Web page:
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Mike Kosares: The morning after the open-ended bailout

Section: Daily Dispatches

By Michael Kosares
Centennial Precious Metals, Denver
Saturday, August 11, 2007

This time it IS different.

In past financial bailouts, the destruction was limited to one or two institutions. A group was put together in the private sector, or the central bank stepped in, and the troubled entity was bailed out.

When the Federal Reserve, the European Central Bank, and Bank of Japan moved last week to bail out the entire financial industry worldwide, they offered, as the Financial Times pointed out today, the equivalent of a credit card with no credit limit and subsidized rates 1 or 2 percent below what would have been the free-market rate had they not stepped in.

What's more, it was done on a global basis to the tune of hundreds of billions in "liquidity."

Thus the central banks have set a dangerous precedent.

One of the points made repeatedly in the financial press today is that no one in the banking industry or the central banks knows the extent of the losses. Take it a step further and you have to assume that no one knows the extent of the ongoing bailout either.

The bailout could end up being open-ended -- AND without borders. All commercial banks and hedge funds around the world will feel that it is their birthright to be given unlimited credit -- and now, it appears, the central banks, as a matter of fairness, will be at their mercy.

When CNBC's Jim Cramer experienced a meltdown of his own on national television in the United States last week and actually screamed for a bailout by the Fed, he spoke for the financial industry as a whole. Most of the nation's trading rooms were nodding their heads and saying, "Give 'em hell, Jimmy!"

Now, in the heat of the moment, comes the bailout. As its open-ended nature begins to be recognized, we will see how the markets react -- the morning after.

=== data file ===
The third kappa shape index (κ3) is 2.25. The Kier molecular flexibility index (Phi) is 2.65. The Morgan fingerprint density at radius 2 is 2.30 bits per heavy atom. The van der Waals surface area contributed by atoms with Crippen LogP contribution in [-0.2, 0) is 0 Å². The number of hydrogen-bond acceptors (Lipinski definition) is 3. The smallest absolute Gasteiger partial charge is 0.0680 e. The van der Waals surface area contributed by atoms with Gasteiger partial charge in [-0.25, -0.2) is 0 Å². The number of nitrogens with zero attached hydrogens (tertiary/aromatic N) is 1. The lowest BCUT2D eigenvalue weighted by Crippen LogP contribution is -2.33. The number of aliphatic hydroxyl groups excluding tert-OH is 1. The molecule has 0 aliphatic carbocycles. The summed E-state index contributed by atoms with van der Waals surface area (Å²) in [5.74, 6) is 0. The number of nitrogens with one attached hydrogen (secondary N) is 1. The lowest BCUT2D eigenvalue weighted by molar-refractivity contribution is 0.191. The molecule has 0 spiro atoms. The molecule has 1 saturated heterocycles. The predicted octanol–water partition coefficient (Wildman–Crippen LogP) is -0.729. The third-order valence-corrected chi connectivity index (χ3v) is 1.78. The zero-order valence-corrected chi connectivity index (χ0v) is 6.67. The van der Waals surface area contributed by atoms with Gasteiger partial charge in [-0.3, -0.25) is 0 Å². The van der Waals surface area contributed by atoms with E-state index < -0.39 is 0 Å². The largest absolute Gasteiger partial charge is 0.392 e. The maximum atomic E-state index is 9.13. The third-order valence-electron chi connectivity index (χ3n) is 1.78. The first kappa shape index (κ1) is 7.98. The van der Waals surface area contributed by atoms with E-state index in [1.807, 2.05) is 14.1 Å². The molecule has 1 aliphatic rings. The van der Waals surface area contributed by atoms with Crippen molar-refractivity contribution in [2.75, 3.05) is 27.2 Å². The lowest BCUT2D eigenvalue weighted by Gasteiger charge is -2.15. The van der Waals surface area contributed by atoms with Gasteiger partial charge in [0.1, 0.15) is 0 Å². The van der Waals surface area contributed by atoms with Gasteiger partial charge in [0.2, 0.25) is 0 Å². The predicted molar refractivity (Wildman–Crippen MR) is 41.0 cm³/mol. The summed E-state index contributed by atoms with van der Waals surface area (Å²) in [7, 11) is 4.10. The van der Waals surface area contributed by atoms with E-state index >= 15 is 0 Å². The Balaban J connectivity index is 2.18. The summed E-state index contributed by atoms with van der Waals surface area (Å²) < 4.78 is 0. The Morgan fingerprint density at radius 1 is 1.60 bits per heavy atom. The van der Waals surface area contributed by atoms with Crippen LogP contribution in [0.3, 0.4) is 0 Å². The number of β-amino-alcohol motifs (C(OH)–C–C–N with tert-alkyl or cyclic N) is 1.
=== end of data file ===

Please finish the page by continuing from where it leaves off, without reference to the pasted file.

What, for instance, will all this credit translate to in the real world, the real economy?

This is a question that I am sure is being entertained right now at the meeting tables of the world's financial engineers. But what the press has failed to point out in its treatment of the financial crisis is that the actions of the Fed, the European Central Bank, and the Bank of Japan last week amount to printing money.

Money was created out of thin air. When you do this, it tends to force down the value of your currency against everyone else's.

But wait a minute. Practically the WHOLE WORLD, not just the United States, is printing money to put the crisis at bay. How can the dollar go down against the euro when the people in charge of the euro are printing just as much currency as the people in charge of the dollar?

Where the rubber meets the road, the open-ended bailout may translate into a massive depreciation of the world's major currencies against goods and services globally.

In other words, chances are that the cost of living is about to erupt higher -- much higher than expected, and globally.

As a result, gold demand is likely to rise considerably, driven by safe-haven buying globally -- and gold supplies are already strained.

On the other side of the ledger, paper assets -- anything denominated in and linked directly to the major currencies being printed furiously -- will be seen as suspect.

Will this inflation evolve into hyperinflation? Only time will tell. But the open-endedness of the bailout is troubling. Where do the central banks stop? Who, if anyone, is going to get cut off?

When no one knows how deep the damage is, there is no way to know how much money will need to be printed.

All this is the result of just one small sector of the massive derivatives market going haywire. There are similar time bombs buried all over the markets -- more bailouts to come now that the precedent has been set.

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